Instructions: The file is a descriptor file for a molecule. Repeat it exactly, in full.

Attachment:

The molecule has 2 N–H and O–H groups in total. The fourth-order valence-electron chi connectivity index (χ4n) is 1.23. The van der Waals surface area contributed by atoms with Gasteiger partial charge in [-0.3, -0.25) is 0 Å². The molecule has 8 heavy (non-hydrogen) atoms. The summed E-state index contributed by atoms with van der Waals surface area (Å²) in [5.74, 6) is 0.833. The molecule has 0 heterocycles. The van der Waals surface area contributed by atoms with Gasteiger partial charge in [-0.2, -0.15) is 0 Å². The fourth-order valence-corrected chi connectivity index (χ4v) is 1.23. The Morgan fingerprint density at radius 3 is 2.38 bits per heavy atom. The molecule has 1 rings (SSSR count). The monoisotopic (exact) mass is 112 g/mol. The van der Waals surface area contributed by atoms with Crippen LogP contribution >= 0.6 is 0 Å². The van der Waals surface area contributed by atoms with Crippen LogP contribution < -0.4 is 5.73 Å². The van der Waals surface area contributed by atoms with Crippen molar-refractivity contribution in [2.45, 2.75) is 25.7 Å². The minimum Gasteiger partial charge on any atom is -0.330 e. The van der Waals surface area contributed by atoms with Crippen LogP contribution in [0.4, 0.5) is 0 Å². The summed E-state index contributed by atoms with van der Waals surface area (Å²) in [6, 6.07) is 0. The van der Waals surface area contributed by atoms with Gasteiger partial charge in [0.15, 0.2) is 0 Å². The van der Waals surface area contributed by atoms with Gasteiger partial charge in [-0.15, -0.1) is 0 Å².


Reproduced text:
The molecule has 2 N–H and O–H groups in total. The fourth-order valence-electron chi connectivity index (χ4n) is 1.23. The van der Waals surface area contributed by atoms with Gasteiger partial charge in [-0.3, -0.25) is 0 Å². The molecule has 8 heavy (non-hydrogen) atoms. The summed E-state index contributed by atoms with van der Waals surface area (Å²) in [5.74, 6) is 0.833. The molecule has 0 heterocycles. The van der Waals surface area contributed by atoms with Gasteiger partial charge in [-0.2, -0.15) is 0 Å². The fourth-order valence-corrected chi connectivity index (χ4v) is 1.23. The Morgan fingerprint density at radius 3 is 2.38 bits per heavy atom. The molecule has 1 rings (SSSR count). The monoisotopic (exact) mass is 112 g/mol. The van der Waals surface area contributed by atoms with Crippen LogP contribution >= 0.6 is 0 Å². The van der Waals surface area contributed by atoms with Crippen LogP contribution < -0.4 is 5.73 Å². The van der Waals surface area contributed by atoms with Crippen molar-refractivity contribution in [2.45, 2.75) is 25.7 Å². The minimum Gasteiger partial charge on any atom is -0.330 e. The van der Waals surface area contributed by atoms with Crippen LogP contribution in [0.4, 0.5) is 0 Å². The summed E-state index contributed by atoms with van der Waals surface area (Å²) in [6, 6.07) is 0. The van der Waals surface area contributed by atoms with Gasteiger partial charge in [0.15, 0.2) is 0 Å². The van der Waals surface area contributed by atoms with Gasteiger partial charge in [-0.15, -0.1) is 0 Å².